What Makes a Media Server?
Some media servers, including Fusion Research’s Genesis, operate on the familiar Windows platform.
Rip, store, play! More than just a networked hard drive, today's media servers are able to serve media of all flavors, anywhere.
For those of you who have made the leap to TiVo or some other digital video recorder, you know there’s no turning back. Now imagine adding the same convenience for audio into that mix. Get that Journey retrospective and umpteenth Led Zep compilation ready—because you can. Even though they hate to admit it, A/V manufacturers have learned a little something from the PC. Adding a hard drive into the entertainment world has created a new category, known as the media server. This new crop of electronics gear also allows said companies to throw around the word “convergence,” marrying the computer and A/V realms. Let them have their fun; you’ll be too busy loading and enjoying the vast amount of content now available at your fingertips.
TiVo handles your ever-growing TV addictions and lets you watch whatever you want, whenever you want; the iPod similarly transforms your entire music collection. The media server essentially brings the two together to make the greatest pairing since the Reese’s Peanut Butter Cup. According to research firm Parks Associates, 50 million media servers will be sold annually by 2010. That’s some serious sweetness.
What Makes a Media Server?
Media servers come in many shapes and sizes. There are stand-alone audio servers, which store and deliver audio anywhere the system is connected around the home. There are even some servers that deal with the video side. However, to truly qualify as a full-fledged media server, the device must also be able to handle those one-hit wonders, videos of baby taking her first steps, and thousands of digital holiday photos overstuffing your PC.
Some servers allow you to share work presentations, Word documents and other important files, too. Your 50-inch flat-panel TV probably wasn’t made for PowerPoint, but computer-based systems make it an option anyway. The Windows Media Center operating system is very popular among set-top boxes, but the OS is also readily available in the very familiar desktop PC. Intel’s Viiv platform also promises media server–styled features, and even Apple has gotten into the A/V act with its Apple TV.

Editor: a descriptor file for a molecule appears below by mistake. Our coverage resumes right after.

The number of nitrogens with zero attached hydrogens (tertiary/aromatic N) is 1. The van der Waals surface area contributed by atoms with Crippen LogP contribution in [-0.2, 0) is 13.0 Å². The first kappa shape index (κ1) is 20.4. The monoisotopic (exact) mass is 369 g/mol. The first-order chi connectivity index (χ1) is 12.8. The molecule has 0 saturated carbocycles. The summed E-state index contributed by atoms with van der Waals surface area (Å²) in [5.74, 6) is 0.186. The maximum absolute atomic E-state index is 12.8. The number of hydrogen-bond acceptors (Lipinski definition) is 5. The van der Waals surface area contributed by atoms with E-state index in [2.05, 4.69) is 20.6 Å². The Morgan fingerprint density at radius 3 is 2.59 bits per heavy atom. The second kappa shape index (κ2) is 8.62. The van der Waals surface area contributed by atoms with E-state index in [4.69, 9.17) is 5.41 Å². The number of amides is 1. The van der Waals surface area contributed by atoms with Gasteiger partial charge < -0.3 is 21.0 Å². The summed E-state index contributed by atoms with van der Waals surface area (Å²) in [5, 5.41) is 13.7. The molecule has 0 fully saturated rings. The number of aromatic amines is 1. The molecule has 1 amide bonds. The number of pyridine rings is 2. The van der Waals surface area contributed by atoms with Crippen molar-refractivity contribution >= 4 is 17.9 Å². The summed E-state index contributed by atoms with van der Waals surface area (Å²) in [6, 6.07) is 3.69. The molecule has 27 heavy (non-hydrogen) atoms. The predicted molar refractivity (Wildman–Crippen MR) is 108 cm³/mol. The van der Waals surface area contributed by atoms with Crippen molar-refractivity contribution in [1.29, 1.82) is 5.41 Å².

The vast media server maze can cover just about anything that converts, stores and shares digital files. Dissect some of the specs, and soon you’ll be a multimedia master.
Examining the Specs
When shopping for a media server, the first thing to look at is the unit’s hard drive. Exactly how massive do you want this machine to be? Just like your iPod, the unit’s memory will dictate the number of files that the device can store.
If you’re not sure what your future holds, look for a unit that can be daisy-chained or is compatible with an external hard drive. More storage can never be a bad thing.
Regardless of the number of gigabytes (or terabytes) that a server or the external drive can hold, you can squeeze plenty of files onto almost any machine if the files are compressed enough. Uncompressed audio files take up a ton of hard drive space, while compressed packs ‘em in. However, ask any audiophile about what compression does to sound quality: It’s like turning a New Yorker opus into a condensed Reader’s Digest version.
Compressed files come in two flavors: lossless and lossy. Lossless audio is much more desirable, since it preserves the track’s original signal. Lossless files can even be converted back to an uncompressed format. People who are perfectly happy with the iPod and all it can hold are probably used to the lossy format; however, the major complaint is that this format not only takes away from the original content’s quality, but it can also often make files sound or look worse. The type of file can reveal a bit about the quality you can expect. MP3s use the lossy compression format. FLAC, TIFF and AVC are all examples of audio, image and video formats that are considered to be lossless.
Next, you’ll want to look at your media center’s operating system. Media servers often operate on a Windows OS, while some use Linux or have a proprietary system. Like shopping for a computer, you have to think: Are you a Mac person or PC person? Weigh the pros, cons and user interface of each system to determine which you are most comfortable using.
Besides every CD you own and some software, there are other items inside that media server that make the magic possible. The processor acts as the brains behind the system, and it determines how fast and smooth the system will run. From there, a good graphics card delivers killer images, whether it’s for photos or video. This will be important if the unit records TV—especially if it’s in high definition.
Another feature to consider is whether or not the media server connects directly to the web. This allows users to stream radio, video or other applications, whereas some units just connect to devices on the home network. Some units have built-in tuners so you can listen to FM radio or satellite radio or record right from your local TV lineup. Other built-in features allow you to record to the server and transfer the file to your iPod or other portable.
Still not sure which features will make you the master of your digital domain? Look for connections that might fit into your current (or future) plans. RS-232 ports can connect the media server to your home control system; audio connections often come in analog and digital; and other familiar connections might include Ethernet, S-Video and HDMI. The possibilities for a media server can be endless—that is, at least until your hard drive reaches full capacity.
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